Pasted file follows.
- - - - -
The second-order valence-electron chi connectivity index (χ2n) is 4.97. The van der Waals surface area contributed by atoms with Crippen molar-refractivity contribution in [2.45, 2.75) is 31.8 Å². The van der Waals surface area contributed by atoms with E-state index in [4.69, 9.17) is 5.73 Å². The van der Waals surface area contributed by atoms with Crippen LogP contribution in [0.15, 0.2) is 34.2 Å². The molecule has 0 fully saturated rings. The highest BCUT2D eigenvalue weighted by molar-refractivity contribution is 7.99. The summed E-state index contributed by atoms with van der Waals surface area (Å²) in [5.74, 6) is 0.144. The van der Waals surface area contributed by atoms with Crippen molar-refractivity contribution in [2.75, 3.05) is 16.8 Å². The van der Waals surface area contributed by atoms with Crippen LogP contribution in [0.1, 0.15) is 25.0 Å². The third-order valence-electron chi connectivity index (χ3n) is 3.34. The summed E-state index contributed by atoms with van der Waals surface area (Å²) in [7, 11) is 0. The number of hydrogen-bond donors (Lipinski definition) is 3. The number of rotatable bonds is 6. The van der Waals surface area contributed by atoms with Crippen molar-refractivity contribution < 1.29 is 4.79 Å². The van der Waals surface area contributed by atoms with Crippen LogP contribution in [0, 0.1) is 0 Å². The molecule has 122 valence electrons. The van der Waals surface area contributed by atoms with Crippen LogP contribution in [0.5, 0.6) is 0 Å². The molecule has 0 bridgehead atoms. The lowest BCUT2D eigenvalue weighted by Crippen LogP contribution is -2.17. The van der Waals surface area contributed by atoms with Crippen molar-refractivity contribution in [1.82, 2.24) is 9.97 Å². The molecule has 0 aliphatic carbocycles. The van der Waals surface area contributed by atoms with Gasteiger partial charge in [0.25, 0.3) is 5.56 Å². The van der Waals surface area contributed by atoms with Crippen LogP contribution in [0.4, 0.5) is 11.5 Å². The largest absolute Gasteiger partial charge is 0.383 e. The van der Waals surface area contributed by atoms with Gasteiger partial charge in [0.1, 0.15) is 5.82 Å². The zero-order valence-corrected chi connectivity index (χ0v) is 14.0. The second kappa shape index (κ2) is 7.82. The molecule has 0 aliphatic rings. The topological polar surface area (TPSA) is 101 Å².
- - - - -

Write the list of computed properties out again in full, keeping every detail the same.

The second-order valence-electron chi connectivity index (χ2n) is 4.97. The van der Waals surface area contributed by atoms with Crippen molar-refractivity contribution in [2.45, 2.75) is 31.8 Å². The van der Waals surface area contributed by atoms with E-state index in [4.69, 9.17) is 5.73 Å². The van der Waals surface area contributed by atoms with Crippen LogP contribution in [0.15, 0.2) is 34.2 Å². The molecule has 0 fully saturated rings. The highest BCUT2D eigenvalue weighted by molar-refractivity contribution is 7.99. The summed E-state index contributed by atoms with van der Waals surface area (Å²) in [5.74, 6) is 0.144. The van der Waals surface area contributed by atoms with Crippen molar-refractivity contribution in [2.75, 3.05) is 16.8 Å². The van der Waals surface area contributed by atoms with Crippen LogP contribution in [0.1, 0.15) is 25.0 Å². The third-order valence-electron chi connectivity index (χ3n) is 3.34. The summed E-state index contributed by atoms with van der Waals surface area (Å²) in [7, 11) is 0. The number of hydrogen-bond donors (Lipinski definition) is 3. The number of rotatable bonds is 6. The van der Waals surface area contributed by atoms with Crippen molar-refractivity contribution < 1.29 is 4.79 Å². The van der Waals surface area contributed by atoms with Crippen LogP contribution in [0, 0.1) is 0 Å². The molecule has 122 valence electrons. The van der Waals surface area contributed by atoms with Crippen LogP contribution in [0.5, 0.6) is 0 Å². The molecule has 0 bridgehead atoms. The lowest BCUT2D eigenvalue weighted by Crippen LogP contribution is -2.17. The van der Waals surface area contributed by atoms with Crippen molar-refractivity contribution in [1.82, 2.24) is 9.97 Å². The molecule has 0 aliphatic carbocycles. The van der Waals surface area contributed by atoms with Gasteiger partial charge in [0.25, 0.3) is 5.56 Å². The van der Waals surface area contributed by atoms with Crippen LogP contribution in [0.4, 0.5) is 11.5 Å². The largest absolute Gasteiger partial charge is 0.383 e. The van der Waals surface area contributed by atoms with Gasteiger partial charge in [0.1, 0.15) is 5.82 Å². The zero-order valence-corrected chi connectivity index (χ0v) is 14.0. The second kappa shape index (κ2) is 7.82. The molecule has 0 aliphatic rings. The topological polar surface area (TPSA) is 101 Å².